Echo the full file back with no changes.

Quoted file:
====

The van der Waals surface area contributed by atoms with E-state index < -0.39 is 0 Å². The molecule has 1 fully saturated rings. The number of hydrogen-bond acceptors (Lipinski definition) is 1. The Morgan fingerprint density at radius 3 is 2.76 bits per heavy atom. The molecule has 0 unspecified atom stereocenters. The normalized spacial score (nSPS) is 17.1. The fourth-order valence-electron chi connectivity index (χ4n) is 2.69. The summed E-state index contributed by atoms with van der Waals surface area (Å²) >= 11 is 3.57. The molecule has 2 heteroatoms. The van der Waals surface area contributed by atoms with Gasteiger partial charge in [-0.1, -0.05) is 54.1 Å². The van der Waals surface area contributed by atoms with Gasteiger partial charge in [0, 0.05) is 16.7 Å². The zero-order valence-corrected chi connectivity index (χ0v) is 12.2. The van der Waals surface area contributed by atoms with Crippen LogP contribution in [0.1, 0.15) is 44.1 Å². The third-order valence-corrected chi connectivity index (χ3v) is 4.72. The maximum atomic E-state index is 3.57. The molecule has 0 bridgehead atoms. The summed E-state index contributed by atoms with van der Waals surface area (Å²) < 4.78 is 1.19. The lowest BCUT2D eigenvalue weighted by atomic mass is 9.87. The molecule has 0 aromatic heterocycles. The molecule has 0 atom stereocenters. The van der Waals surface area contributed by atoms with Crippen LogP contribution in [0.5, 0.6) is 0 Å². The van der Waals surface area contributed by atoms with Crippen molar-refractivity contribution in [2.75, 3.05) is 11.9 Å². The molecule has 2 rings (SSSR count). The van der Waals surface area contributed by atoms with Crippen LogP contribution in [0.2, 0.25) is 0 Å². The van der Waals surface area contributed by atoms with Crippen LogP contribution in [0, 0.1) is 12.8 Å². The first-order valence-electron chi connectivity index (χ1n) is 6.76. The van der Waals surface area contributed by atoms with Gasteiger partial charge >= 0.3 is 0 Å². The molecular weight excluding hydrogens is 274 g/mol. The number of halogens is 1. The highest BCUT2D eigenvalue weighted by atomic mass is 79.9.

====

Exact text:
The van der Waals surface area contributed by atoms with E-state index < -0.39 is 0 Å². The molecule has 1 fully saturated rings. The number of hydrogen-bond acceptors (Lipinski definition) is 1. The Morgan fingerprint density at radius 3 is 2.76 bits per heavy atom. The molecule has 0 unspecified atom stereocenters. The normalized spacial score (nSPS) is 17.1. The fourth-order valence-electron chi connectivity index (χ4n) is 2.69. The summed E-state index contributed by atoms with van der Waals surface area (Å²) >= 11 is 3.57. The molecule has 2 heteroatoms. The van der Waals surface area contributed by atoms with Gasteiger partial charge in [-0.1, -0.05) is 54.1 Å². The van der Waals surface area contributed by atoms with Gasteiger partial charge in [0, 0.05) is 16.7 Å². The zero-order valence-corrected chi connectivity index (χ0v) is 12.2. The van der Waals surface area contributed by atoms with Crippen LogP contribution in [0.1, 0.15) is 44.1 Å². The third-order valence-corrected chi connectivity index (χ3v) is 4.72. The maximum atomic E-state index is 3.57. The molecule has 0 bridgehead atoms. The summed E-state index contributed by atoms with van der Waals surface area (Å²) < 4.78 is 1.19. The lowest BCUT2D eigenvalue weighted by atomic mass is 9.87. The molecule has 0 aromatic heterocycles. The molecule has 0 atom stereocenters. The van der Waals surface area contributed by atoms with Crippen LogP contribution in [0.5, 0.6) is 0 Å². The van der Waals surface area contributed by atoms with Crippen molar-refractivity contribution in [2.75, 3.05) is 11.9 Å². The molecule has 2 rings (SSSR count). The van der Waals surface area contributed by atoms with Crippen LogP contribution in [0.2, 0.25) is 0 Å². The van der Waals surface area contributed by atoms with Crippen LogP contribution in [0, 0.1) is 12.8 Å². The first-order valence-electron chi connectivity index (χ1n) is 6.76. The van der Waals surface area contributed by atoms with Gasteiger partial charge >= 0.3 is 0 Å². The molecular weight excluding hydrogens is 274 g/mol. The number of halogens is 1. The highest BCUT2D eigenvalue weighted by atomic mass is 79.9.